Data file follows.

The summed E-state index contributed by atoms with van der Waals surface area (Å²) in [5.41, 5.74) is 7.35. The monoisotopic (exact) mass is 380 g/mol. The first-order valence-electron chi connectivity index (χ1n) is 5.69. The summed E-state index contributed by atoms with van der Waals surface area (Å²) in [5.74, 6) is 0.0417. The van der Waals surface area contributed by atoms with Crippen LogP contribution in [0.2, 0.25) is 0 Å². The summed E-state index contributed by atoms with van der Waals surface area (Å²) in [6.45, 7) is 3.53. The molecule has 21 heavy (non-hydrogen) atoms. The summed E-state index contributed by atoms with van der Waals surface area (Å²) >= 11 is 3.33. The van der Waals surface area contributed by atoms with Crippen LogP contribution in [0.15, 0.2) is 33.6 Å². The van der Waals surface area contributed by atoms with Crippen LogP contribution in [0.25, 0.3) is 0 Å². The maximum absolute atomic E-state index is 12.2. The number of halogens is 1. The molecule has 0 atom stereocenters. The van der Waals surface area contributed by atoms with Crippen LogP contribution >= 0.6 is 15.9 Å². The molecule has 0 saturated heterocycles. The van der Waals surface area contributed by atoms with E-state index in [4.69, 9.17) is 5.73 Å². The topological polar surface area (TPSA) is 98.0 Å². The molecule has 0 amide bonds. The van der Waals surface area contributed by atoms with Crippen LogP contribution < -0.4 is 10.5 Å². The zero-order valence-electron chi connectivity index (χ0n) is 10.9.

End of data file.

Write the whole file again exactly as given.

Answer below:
The summed E-state index contributed by atoms with van der Waals surface area (Å²) in [5.41, 5.74) is 7.35. The monoisotopic (exact) mass is 380 g/mol. The first-order valence-electron chi connectivity index (χ1n) is 5.69. The summed E-state index contributed by atoms with van der Waals surface area (Å²) in [5.74, 6) is 0.0417. The van der Waals surface area contributed by atoms with Crippen LogP contribution in [0.2, 0.25) is 0 Å². The summed E-state index contributed by atoms with van der Waals surface area (Å²) in [6.45, 7) is 3.53. The molecule has 21 heavy (non-hydrogen) atoms. The summed E-state index contributed by atoms with van der Waals surface area (Å²) >= 11 is 3.33. The van der Waals surface area contributed by atoms with Crippen LogP contribution in [0.15, 0.2) is 33.6 Å². The van der Waals surface area contributed by atoms with Crippen LogP contribution in [0.25, 0.3) is 0 Å². The maximum absolute atomic E-state index is 12.2. The number of halogens is 1. The molecule has 0 atom stereocenters. The van der Waals surface area contributed by atoms with Crippen LogP contribution >= 0.6 is 15.9 Å². The molecule has 0 saturated heterocycles. The van der Waals surface area contributed by atoms with E-state index in [4.69, 9.17) is 5.73 Å². The topological polar surface area (TPSA) is 98.0 Å². The molecule has 0 amide bonds. The van der Waals surface area contributed by atoms with Crippen LogP contribution < -0.4 is 10.5 Å². The zero-order valence-electron chi connectivity index (χ0n) is 10.9.